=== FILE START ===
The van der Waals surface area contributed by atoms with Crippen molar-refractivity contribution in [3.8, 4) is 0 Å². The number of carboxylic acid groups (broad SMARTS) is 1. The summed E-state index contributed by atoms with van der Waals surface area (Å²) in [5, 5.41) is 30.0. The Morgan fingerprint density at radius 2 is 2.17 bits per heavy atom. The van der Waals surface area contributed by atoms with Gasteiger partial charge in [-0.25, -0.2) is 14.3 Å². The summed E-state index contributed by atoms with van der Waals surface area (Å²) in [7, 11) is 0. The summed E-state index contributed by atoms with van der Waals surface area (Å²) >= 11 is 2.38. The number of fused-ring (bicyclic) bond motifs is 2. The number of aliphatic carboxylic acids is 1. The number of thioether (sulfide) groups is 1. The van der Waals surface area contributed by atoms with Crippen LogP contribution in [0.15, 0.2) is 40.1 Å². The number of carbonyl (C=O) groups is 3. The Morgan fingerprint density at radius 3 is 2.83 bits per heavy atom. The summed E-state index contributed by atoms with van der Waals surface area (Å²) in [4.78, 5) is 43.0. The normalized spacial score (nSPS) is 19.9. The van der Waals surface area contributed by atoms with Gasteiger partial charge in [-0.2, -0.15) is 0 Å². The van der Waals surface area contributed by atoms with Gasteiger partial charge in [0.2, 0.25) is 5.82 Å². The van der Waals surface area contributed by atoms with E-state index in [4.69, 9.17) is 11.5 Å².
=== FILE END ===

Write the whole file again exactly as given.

The van der Waals surface area contributed by atoms with Crippen molar-refractivity contribution in [3.8, 4) is 0 Å². The number of carboxylic acid groups (broad SMARTS) is 1. The summed E-state index contributed by atoms with van der Waals surface area (Å²) in [5, 5.41) is 30.0. The Morgan fingerprint density at radius 2 is 2.17 bits per heavy atom. The van der Waals surface area contributed by atoms with Gasteiger partial charge in [-0.25, -0.2) is 14.3 Å². The summed E-state index contributed by atoms with van der Waals surface area (Å²) in [7, 11) is 0. The summed E-state index contributed by atoms with van der Waals surface area (Å²) >= 11 is 2.38. The number of fused-ring (bicyclic) bond motifs is 2. The number of aliphatic carboxylic acids is 1. The number of thioether (sulfide) groups is 1. The van der Waals surface area contributed by atoms with Crippen LogP contribution in [0.15, 0.2) is 40.1 Å². The number of carbonyl (C=O) groups is 3. The Morgan fingerprint density at radius 3 is 2.83 bits per heavy atom. The summed E-state index contributed by atoms with van der Waals surface area (Å²) in [4.78, 5) is 43.0. The normalized spacial score (nSPS) is 19.9. The van der Waals surface area contributed by atoms with Gasteiger partial charge in [-0.2, -0.15) is 0 Å². The van der Waals surface area contributed by atoms with Gasteiger partial charge in [0.2, 0.25) is 5.82 Å². The van der Waals surface area contributed by atoms with E-state index in [4.69, 9.17) is 11.5 Å².